1. Not finding help here? Sign up for a free 30min tutor trial with Chegg Tutors
    Dismiss Notice
Dismiss Notice
Join Physics Forums Today!
The friendliest, high quality science and math community on the planet! Everyone who loves science is here!

[a,b] is sequentially compact

  1. Oct 21, 2008 #1
    I'd like to show that [a,b] is sequentially compact. So I pick a sequence in [a,b] , say (xn).

    case 1:range(xn) is finite
    Then one term, say c is repeated infinitely often. Now we choose the subsequence that has infinitely many similar terms c. It converges to c.

    case 2: range of (xn) is infinite.
    I know I can prove this using the Bolzano Weierstrass theorem that says that every infinite bounded subset of R has a limit point. But in this case I'd have to prove the theorem. How?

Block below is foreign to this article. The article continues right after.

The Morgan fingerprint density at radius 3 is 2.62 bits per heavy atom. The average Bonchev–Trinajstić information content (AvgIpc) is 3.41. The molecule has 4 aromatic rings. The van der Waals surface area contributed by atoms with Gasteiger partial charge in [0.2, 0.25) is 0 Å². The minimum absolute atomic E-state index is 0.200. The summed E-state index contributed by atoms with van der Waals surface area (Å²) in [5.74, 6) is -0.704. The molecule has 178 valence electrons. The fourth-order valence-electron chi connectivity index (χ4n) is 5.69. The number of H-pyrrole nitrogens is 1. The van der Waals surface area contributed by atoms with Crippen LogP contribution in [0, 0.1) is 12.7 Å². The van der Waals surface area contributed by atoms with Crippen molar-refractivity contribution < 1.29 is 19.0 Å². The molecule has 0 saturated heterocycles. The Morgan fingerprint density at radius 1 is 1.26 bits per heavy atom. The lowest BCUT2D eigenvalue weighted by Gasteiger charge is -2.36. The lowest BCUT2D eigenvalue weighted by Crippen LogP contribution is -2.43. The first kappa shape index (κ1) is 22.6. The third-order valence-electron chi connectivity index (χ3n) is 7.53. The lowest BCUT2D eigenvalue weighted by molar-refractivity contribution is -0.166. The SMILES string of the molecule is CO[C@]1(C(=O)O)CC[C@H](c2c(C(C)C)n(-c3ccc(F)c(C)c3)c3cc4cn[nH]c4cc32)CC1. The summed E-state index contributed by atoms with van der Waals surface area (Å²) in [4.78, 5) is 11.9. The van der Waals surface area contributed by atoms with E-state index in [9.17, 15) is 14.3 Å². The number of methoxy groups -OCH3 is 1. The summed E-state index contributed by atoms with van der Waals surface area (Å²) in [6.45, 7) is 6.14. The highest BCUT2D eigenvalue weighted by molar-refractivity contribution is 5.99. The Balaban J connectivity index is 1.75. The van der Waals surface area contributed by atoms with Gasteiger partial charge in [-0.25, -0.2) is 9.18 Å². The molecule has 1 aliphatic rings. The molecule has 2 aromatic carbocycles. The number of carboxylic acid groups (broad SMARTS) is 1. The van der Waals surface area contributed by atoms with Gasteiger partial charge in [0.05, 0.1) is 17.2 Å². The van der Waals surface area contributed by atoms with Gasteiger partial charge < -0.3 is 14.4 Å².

Or I may Try and subdivide [a,b] in two parts and say that one part must contain infinitely many points of the range, and pick a term x_n1 in that part. Next I can choose x_n2 since I have infinitely many terms to choose from. And then continue to subdivide.... But then I'm stuck. I am not sure what I need to do from there or how exactly I need to write this down (how the subdivision part works exactly).
    Thanks for your help.
     
  2. jcsd
  3. Oct 21, 2008 #2

    morphism

    User Avatar
    Science Advisor
    Homework Helper

    The subdivision part works like this. Say you divide [a,b] into two closed intervals I_1 and J_1 (for instance, I_1 = [a,c] and J_1 = [c,b]), where say I_1 contains infinitely many terms of the sequence. Then further split I_1 into I_2 and J_2 where I_2 contains infinitely many terms of the sequence. Proceed like this to get a decreasing sequence of closed intervals I_1 >= I_2 >= ... of decreasing 'length'.

    Show that the sequence {x_n_i} you formed is Cauchy.
     
Know someone interested in this topic? Share this thread via Reddit, Google+, Twitter, or Facebook

Have something to add?



Similar Discussions: [a,b] is sequentially compact
Loading...